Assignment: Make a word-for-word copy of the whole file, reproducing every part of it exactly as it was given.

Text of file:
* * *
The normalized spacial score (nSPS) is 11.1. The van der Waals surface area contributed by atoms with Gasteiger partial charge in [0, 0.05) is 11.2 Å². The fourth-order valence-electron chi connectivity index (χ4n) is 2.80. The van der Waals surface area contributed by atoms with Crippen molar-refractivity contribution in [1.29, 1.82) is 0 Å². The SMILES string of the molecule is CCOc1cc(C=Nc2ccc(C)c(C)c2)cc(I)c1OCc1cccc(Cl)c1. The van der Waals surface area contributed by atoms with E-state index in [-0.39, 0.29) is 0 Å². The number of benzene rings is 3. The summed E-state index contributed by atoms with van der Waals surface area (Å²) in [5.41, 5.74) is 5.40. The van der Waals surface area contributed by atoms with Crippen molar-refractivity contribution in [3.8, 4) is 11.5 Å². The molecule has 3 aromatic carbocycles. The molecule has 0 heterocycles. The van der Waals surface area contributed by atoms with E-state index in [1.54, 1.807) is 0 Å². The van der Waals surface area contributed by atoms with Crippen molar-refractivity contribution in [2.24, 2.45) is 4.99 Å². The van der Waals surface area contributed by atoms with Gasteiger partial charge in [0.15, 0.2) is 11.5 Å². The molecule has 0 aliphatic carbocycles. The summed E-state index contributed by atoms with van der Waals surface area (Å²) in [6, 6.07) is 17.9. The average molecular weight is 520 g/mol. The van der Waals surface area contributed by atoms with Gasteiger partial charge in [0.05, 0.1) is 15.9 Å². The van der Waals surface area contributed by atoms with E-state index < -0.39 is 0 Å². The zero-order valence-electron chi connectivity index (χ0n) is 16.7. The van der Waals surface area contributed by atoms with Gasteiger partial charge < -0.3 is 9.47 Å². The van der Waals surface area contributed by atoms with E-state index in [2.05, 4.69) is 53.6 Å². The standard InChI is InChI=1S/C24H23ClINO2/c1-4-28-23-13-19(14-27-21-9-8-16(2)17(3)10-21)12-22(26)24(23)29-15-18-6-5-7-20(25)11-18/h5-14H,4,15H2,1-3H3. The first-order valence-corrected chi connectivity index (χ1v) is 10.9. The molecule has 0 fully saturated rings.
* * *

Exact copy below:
The normalized spacial score (nSPS) is 11.1. The van der Waals surface area contributed by atoms with Gasteiger partial charge in [0, 0.05) is 11.2 Å². The fourth-order valence-electron chi connectivity index (χ4n) is 2.80. The van der Waals surface area contributed by atoms with Crippen molar-refractivity contribution in [1.29, 1.82) is 0 Å². The SMILES string of the molecule is CCOc1cc(C=Nc2ccc(C)c(C)c2)cc(I)c1OCc1cccc(Cl)c1. The van der Waals surface area contributed by atoms with E-state index in [-0.39, 0.29) is 0 Å². The number of benzene rings is 3. The summed E-state index contributed by atoms with van der Waals surface area (Å²) in [5.41, 5.74) is 5.40. The van der Waals surface area contributed by atoms with Crippen molar-refractivity contribution in [3.8, 4) is 11.5 Å². The molecule has 3 aromatic carbocycles. The molecule has 0 heterocycles. The van der Waals surface area contributed by atoms with E-state index in [1.54, 1.807) is 0 Å². The van der Waals surface area contributed by atoms with Crippen molar-refractivity contribution in [2.24, 2.45) is 4.99 Å². The van der Waals surface area contributed by atoms with Gasteiger partial charge in [0.15, 0.2) is 11.5 Å². The molecule has 0 aliphatic carbocycles. The summed E-state index contributed by atoms with van der Waals surface area (Å²) in [6, 6.07) is 17.9. The average molecular weight is 520 g/mol. The van der Waals surface area contributed by atoms with Gasteiger partial charge in [0.05, 0.1) is 15.9 Å². The van der Waals surface area contributed by atoms with E-state index < -0.39 is 0 Å². The zero-order valence-electron chi connectivity index (χ0n) is 16.7. The van der Waals surface area contributed by atoms with Gasteiger partial charge < -0.3 is 9.47 Å². The van der Waals surface area contributed by atoms with E-state index in [2.05, 4.69) is 53.6 Å². The standard InChI is InChI=1S/C24H23ClINO2/c1-4-28-23-13-19(14-27-21-9-8-16(2)17(3)10-21)12-22(26)24(23)29-15-18-6-5-7-20(25)11-18/h5-14H,4,15H2,1-3H3. The first-order valence-corrected chi connectivity index (χ1v) is 10.9. The molecule has 0 fully saturated rings.